There was a bit of discussion about walkthroughs in this thread a few years ago, which I dug up after misremembering it as an “IFComp walkthrough” thread, which it actually is not. There’s another short discussion here, which is also not the thread I was looking for.
Speaking entirely now of my own preferences.
Writing a walkthrough is a skill in itself! I like a walkthrough to be an explicit, step-by-step guide through a game. But in addition to a complete list of steps, I want there to be helpful annotations: indications of what my current immediate goal is, or what small- and medium-sized problems I’m currently working on. I want to be able to drop into the walkthrough halfway through a game when I’m stuck instead of having to work through the whole game with the walkthrough from the beginning. Comments drawing my attention to the fiddly bits of difficult puzzles, warning me of ways I might make the game unwinnable, or helping around guess-the-verb problems are great. Anything that helps me to quickly figure out what I missed and then get back to playing without the walkthrough is welcome.
It’s frustrating to try to play a game, realize I’m completely stuck, find a walkthrough, and then be frustrated by not being able to get actual help out of the walkthrough because it’s nothing more than a sequence of commands that result in a winning state if and only if you execute them in exactly that order from the very beginning of the game. A good walkthrough puts itself in the reader’s/player’s place and offers affordances, just like a good piece of parser IF does. If I’m coming to a walkthrough near the end of the game and – to pick just one example – it turns out I missed grabbing the bronze key from under the flowerpot, I want to be able to skim through the walkthrough, see a mention of a bronze key, and think, “Woah, I never got that. That must be what opens the bronze door.” Knowing that the bronze key is what I’m missing directs my attention to that problem, and I can work backwards from there: ah, it’s on Apartment Landing, I know how to get there, sure … and I have to search all of the flowerpots … and … . I can then go back and correct my errors (assuming that missing the bronze key hasn’t made the game unwinnable somehow).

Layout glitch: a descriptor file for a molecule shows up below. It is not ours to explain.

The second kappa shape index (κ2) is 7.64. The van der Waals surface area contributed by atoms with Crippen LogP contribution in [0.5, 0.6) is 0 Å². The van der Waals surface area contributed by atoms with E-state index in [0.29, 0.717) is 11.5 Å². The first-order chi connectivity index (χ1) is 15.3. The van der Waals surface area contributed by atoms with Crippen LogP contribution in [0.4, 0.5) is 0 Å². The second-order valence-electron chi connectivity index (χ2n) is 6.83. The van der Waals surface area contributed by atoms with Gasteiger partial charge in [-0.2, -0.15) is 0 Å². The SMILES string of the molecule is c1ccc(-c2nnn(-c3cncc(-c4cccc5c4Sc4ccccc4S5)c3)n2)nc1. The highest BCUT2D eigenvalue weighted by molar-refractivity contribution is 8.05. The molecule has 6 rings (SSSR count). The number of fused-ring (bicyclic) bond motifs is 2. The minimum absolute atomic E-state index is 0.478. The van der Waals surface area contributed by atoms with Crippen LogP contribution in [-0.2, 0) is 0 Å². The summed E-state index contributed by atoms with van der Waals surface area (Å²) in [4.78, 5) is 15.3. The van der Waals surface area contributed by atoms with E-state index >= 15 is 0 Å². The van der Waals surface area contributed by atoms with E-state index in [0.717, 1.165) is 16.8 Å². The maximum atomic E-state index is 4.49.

In contrast, if the walkthrough has the PC picking up the bronze key with TAKE ALL, and the phrase “bronze key” never appears in the walkthrough itself until the walkthrough has me type UNLOCK BRONZE DOOR WITH BRONZE KEY, I won’t be able to figure out from the walkthrough what I’m missing. In that case, my only hope is to restart the game from scratch, following the walkthrough slavishly from the beginning. That’s no fun, and that says little about how much effort the walkthrough writer put into writing their walkthrough. Like all expository writing, good walkthrough writing involves thinking about how someone who’s not you and doesn’t have the information you’re trying to convey will encounter the words you’re putting in the document.
In my opinion, the person who most consistently writes excellent walkthroughs is David Welbourn, who collects them here – they’re absolutely worth looking at if you haven’t seen them before.